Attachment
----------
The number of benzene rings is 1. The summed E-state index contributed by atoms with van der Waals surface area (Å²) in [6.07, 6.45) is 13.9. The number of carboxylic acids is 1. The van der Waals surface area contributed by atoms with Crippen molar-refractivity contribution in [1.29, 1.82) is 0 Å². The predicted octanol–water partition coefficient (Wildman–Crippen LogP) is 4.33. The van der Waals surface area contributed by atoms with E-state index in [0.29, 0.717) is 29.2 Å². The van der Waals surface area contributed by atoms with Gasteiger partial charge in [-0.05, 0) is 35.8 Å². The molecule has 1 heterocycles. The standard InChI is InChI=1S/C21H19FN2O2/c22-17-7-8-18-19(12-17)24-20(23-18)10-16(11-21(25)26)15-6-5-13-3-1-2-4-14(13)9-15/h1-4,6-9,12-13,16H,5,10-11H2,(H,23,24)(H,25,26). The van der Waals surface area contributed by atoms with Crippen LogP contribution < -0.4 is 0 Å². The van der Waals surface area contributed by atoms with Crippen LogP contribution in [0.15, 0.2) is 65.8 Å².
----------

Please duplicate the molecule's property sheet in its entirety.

The number of benzene rings is 1. The summed E-state index contributed by atoms with van der Waals surface area (Å²) in [6.07, 6.45) is 13.9. The number of carboxylic acids is 1. The van der Waals surface area contributed by atoms with Crippen molar-refractivity contribution in [1.29, 1.82) is 0 Å². The predicted octanol–water partition coefficient (Wildman–Crippen LogP) is 4.33. The van der Waals surface area contributed by atoms with E-state index in [0.29, 0.717) is 29.2 Å². The van der Waals surface area contributed by atoms with Gasteiger partial charge in [-0.05, 0) is 35.8 Å². The molecule has 1 heterocycles. The standard InChI is InChI=1S/C21H19FN2O2/c22-17-7-8-18-19(12-17)24-20(23-18)10-16(11-21(25)26)15-6-5-13-3-1-2-4-14(13)9-15/h1-4,6-9,12-13,16H,5,10-11H2,(H,23,24)(H,25,26). The van der Waals surface area contributed by atoms with Crippen LogP contribution < -0.4 is 0 Å². The van der Waals surface area contributed by atoms with Crippen LogP contribution in [0.15, 0.2) is 65.8 Å².